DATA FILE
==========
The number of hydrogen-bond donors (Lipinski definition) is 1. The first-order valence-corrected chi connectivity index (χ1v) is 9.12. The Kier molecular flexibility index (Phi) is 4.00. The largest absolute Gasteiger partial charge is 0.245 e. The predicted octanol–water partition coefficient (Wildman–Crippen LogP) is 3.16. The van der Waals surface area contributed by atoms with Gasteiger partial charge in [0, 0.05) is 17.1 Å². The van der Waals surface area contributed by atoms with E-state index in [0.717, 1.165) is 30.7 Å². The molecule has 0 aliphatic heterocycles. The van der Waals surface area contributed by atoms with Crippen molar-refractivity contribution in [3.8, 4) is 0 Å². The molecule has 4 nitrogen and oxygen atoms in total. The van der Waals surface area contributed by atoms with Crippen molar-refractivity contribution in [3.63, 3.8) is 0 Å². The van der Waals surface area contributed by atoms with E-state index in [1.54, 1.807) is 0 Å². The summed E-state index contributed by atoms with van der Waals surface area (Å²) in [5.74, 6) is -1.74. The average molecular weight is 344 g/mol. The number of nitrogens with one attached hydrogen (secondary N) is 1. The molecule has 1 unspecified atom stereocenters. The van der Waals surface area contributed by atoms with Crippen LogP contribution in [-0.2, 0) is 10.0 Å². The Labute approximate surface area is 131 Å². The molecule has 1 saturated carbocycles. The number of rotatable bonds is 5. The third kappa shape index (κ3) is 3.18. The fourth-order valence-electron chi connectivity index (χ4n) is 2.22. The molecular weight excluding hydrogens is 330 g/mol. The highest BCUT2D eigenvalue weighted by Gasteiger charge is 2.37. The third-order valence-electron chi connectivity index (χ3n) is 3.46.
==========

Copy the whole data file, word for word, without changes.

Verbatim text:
The number of hydrogen-bond donors (Lipinski definition) is 1. The first-order valence-corrected chi connectivity index (χ1v) is 9.12. The Kier molecular flexibility index (Phi) is 4.00. The largest absolute Gasteiger partial charge is 0.245 e. The predicted octanol–water partition coefficient (Wildman–Crippen LogP) is 3.16. The van der Waals surface area contributed by atoms with Gasteiger partial charge in [0, 0.05) is 17.1 Å². The van der Waals surface area contributed by atoms with E-state index in [0.717, 1.165) is 30.7 Å². The molecule has 0 aliphatic heterocycles. The van der Waals surface area contributed by atoms with Crippen molar-refractivity contribution in [3.8, 4) is 0 Å². The molecule has 4 nitrogen and oxygen atoms in total. The van der Waals surface area contributed by atoms with Crippen molar-refractivity contribution in [3.63, 3.8) is 0 Å². The van der Waals surface area contributed by atoms with E-state index in [1.54, 1.807) is 0 Å². The summed E-state index contributed by atoms with van der Waals surface area (Å²) in [5.74, 6) is -1.74. The average molecular weight is 344 g/mol. The number of nitrogens with one attached hydrogen (secondary N) is 1. The molecule has 1 unspecified atom stereocenters. The van der Waals surface area contributed by atoms with Crippen LogP contribution in [-0.2, 0) is 10.0 Å². The Labute approximate surface area is 131 Å². The molecule has 1 saturated carbocycles. The number of rotatable bonds is 5. The third kappa shape index (κ3) is 3.18. The fourth-order valence-electron chi connectivity index (χ4n) is 2.22. The molecular weight excluding hydrogens is 330 g/mol. The highest BCUT2D eigenvalue weighted by Gasteiger charge is 2.37. The third-order valence-electron chi connectivity index (χ3n) is 3.46.